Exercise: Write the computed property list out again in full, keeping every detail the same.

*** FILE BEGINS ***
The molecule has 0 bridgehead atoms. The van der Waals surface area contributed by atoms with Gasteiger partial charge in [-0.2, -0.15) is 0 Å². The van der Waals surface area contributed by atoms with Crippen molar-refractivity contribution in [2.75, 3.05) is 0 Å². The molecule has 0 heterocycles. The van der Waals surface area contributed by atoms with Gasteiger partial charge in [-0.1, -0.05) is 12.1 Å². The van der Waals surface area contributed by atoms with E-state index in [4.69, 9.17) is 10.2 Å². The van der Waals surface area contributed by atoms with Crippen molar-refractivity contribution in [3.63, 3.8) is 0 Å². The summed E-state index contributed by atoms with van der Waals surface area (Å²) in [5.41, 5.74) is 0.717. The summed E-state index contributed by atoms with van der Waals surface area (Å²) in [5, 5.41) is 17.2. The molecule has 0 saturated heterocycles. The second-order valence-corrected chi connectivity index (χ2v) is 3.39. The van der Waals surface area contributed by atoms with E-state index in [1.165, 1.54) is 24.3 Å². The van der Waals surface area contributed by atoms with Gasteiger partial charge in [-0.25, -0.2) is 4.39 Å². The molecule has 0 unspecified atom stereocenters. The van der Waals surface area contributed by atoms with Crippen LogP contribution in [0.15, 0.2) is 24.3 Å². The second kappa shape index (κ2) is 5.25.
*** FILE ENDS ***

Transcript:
The molecule has 0 bridgehead atoms. The van der Waals surface area contributed by atoms with Gasteiger partial charge in [-0.2, -0.15) is 0 Å². The van der Waals surface area contributed by atoms with Crippen molar-refractivity contribution in [2.75, 3.05) is 0 Å². The molecule has 0 heterocycles. The van der Waals surface area contributed by atoms with Gasteiger partial charge in [-0.1, -0.05) is 12.1 Å². The van der Waals surface area contributed by atoms with E-state index in [4.69, 9.17) is 10.2 Å². The van der Waals surface area contributed by atoms with Crippen molar-refractivity contribution in [3.63, 3.8) is 0 Å². The summed E-state index contributed by atoms with van der Waals surface area (Å²) in [5.41, 5.74) is 0.717. The summed E-state index contributed by atoms with van der Waals surface area (Å²) in [5, 5.41) is 17.2. The molecule has 0 saturated heterocycles. The second-order valence-corrected chi connectivity index (χ2v) is 3.39. The van der Waals surface area contributed by atoms with E-state index in [1.165, 1.54) is 24.3 Å². The van der Waals surface area contributed by atoms with Gasteiger partial charge in [-0.25, -0.2) is 4.39 Å². The molecule has 0 unspecified atom stereocenters. The van der Waals surface area contributed by atoms with Crippen LogP contribution in [0.15, 0.2) is 24.3 Å². The second kappa shape index (κ2) is 5.25.